A newsletter about branding, startups, and mission-driven companies aiming to make the world a better place.
👋 Welcome to issue #12 of For The Love. I would normally follow this up with a cheery “happy to have you all here!” and while I am happy to have you all here, I’m not feeling very cheery. The news of RBGs passing has me fearful for America’s future. As some of you may know, I’m Canadian, which means I can’t vote and I can’t donate to political campaigns, and I’m at a loss for how to contribute. I’m still new to writing this newsletter and I know this isn’t exactly what you signed up for, but I’d really like to know how everyone is doing and if you have any advice on how I can get involved. Thank you.
Today we’ll be discussing:
Five tips for building and growing a community.
A roundup of new things that launched this week, including a new at-home test to tell you what the quarantine has really done to your body.
An interesting solution for getting back to business in the age of coronavirus.
If you have any curious friends that like learning about new brands and DTC trends, please share For The Love.
✌For The Love of Doing Good
In anticipation of writing about building community, I spent some time in Modern Fertility’s Slack channel, observing the honesty and vulnerability with which women share their questions, concerns, worries, and joy surrounding their fertility journey.
The Modern Fertility community is now 12k members discussing all this and more. I spoke to Reina Pomeroy, their community manager, about how she built, grew, and fosters the community.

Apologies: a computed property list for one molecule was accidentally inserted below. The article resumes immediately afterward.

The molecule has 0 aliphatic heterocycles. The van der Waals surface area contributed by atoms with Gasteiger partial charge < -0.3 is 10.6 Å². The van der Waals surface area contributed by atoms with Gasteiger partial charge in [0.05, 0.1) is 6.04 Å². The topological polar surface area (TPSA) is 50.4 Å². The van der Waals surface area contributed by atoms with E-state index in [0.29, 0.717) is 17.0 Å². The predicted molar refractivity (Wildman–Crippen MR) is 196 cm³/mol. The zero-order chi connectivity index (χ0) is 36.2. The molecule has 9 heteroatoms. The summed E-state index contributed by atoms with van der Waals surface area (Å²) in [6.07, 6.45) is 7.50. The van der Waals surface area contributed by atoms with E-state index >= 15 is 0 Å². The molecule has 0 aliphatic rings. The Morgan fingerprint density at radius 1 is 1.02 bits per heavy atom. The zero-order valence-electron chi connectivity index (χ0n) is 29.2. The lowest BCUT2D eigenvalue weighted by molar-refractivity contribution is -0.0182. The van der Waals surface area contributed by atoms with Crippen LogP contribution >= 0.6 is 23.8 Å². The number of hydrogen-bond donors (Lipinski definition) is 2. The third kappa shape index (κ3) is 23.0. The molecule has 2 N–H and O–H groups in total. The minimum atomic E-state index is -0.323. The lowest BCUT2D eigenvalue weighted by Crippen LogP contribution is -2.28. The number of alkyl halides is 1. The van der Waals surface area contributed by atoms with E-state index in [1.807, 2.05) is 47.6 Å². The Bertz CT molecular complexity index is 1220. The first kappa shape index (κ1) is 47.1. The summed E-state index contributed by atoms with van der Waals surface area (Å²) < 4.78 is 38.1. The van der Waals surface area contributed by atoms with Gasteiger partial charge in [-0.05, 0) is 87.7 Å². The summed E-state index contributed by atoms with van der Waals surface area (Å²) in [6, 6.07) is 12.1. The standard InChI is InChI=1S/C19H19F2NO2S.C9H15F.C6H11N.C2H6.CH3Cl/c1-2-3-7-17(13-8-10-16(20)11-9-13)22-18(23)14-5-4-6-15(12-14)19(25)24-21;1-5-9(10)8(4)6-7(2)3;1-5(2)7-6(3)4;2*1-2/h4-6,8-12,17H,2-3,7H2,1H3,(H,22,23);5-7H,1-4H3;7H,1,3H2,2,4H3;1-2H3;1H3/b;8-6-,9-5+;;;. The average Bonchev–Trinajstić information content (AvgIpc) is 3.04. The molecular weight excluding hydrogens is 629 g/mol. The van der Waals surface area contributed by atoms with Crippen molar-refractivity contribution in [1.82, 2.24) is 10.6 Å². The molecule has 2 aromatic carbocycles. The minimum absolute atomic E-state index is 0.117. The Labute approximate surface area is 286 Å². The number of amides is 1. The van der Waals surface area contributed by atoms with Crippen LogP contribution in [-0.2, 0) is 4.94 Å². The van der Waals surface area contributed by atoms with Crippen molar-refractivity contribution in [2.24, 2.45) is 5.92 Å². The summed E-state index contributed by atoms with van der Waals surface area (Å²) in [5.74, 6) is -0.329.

1. Build it and they will come
“A community is a group of people who are connected by a similar theme or challenge, if you are willing to create the space for these conversations, it will happen organically.”
Starting and maintaining a community isn’t easy so when someone (or some brand) puts the effort in to create a space for discussion, people will come to meet like-minded people, and stay for the connection and conversation.
The Modern Fertility Slack started as something functional—a support channel for their customers, “but now it’s about sharing experiences,” and open to non-customers as well. As Reina told me “we want it to feel like a safe place, but also an inclusive space.”
And lest you think this only works for a topic as significant as fertility—”We’ve seen this with gamer communities, and beauty brands. Community can happen anywhere. People are craving these types of interactions.”
2. Size matters
The Modern Fertility community lives on Slack. This choice was a function of their particular needs.
“There’s value in having large groups where there’s critical mass—I see this in fitness communities where there's one singular goal of using a particular tool or getting exercise. With fertility everyone has a different goal in mind so it makes it a little more challenging. Facebook is one big thread. In Slack, these channels can get very specific, and you can have deep conversations.”